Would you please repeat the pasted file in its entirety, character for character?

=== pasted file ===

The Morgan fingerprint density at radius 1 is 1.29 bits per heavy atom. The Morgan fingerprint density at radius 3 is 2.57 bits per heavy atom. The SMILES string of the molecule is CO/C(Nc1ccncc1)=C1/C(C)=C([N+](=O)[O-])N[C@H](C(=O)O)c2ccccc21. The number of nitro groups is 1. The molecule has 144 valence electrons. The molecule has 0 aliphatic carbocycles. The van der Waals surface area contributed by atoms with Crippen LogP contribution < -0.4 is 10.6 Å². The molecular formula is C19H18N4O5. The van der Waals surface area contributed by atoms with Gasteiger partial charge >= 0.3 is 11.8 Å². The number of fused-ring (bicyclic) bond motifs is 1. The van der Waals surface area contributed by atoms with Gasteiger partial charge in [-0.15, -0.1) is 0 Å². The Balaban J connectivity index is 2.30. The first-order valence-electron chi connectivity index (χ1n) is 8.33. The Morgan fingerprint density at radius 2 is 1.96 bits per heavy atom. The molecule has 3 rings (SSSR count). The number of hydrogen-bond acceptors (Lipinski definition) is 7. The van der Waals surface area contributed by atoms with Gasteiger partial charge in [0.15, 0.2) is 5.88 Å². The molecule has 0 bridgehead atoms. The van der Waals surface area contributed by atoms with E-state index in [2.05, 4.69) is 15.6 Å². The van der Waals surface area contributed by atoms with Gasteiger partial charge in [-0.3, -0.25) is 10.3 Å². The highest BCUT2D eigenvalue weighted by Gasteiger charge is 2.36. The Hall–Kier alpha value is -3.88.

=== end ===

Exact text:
The Morgan fingerprint density at radius 1 is 1.29 bits per heavy atom. The Morgan fingerprint density at radius 3 is 2.57 bits per heavy atom. The SMILES string of the molecule is CO/C(Nc1ccncc1)=C1/C(C)=C([N+](=O)[O-])N[C@H](C(=O)O)c2ccccc21. The number of nitro groups is 1. The molecule has 144 valence electrons. The molecule has 0 aliphatic carbocycles. The van der Waals surface area contributed by atoms with Crippen LogP contribution < -0.4 is 10.6 Å². The molecular formula is C19H18N4O5. The van der Waals surface area contributed by atoms with Gasteiger partial charge >= 0.3 is 11.8 Å². The number of fused-ring (bicyclic) bond motifs is 1. The van der Waals surface area contributed by atoms with Gasteiger partial charge in [-0.15, -0.1) is 0 Å². The Balaban J connectivity index is 2.30. The first-order valence-electron chi connectivity index (χ1n) is 8.33. The Morgan fingerprint density at radius 2 is 1.96 bits per heavy atom. The molecule has 3 rings (SSSR count). The number of hydrogen-bond acceptors (Lipinski definition) is 7. The van der Waals surface area contributed by atoms with Gasteiger partial charge in [0.15, 0.2) is 5.88 Å². The molecule has 0 bridgehead atoms. The van der Waals surface area contributed by atoms with E-state index in [2.05, 4.69) is 15.6 Å². The van der Waals surface area contributed by atoms with Gasteiger partial charge in [-0.3, -0.25) is 10.3 Å². The highest BCUT2D eigenvalue weighted by Gasteiger charge is 2.36. The Hall–Kier alpha value is -3.88.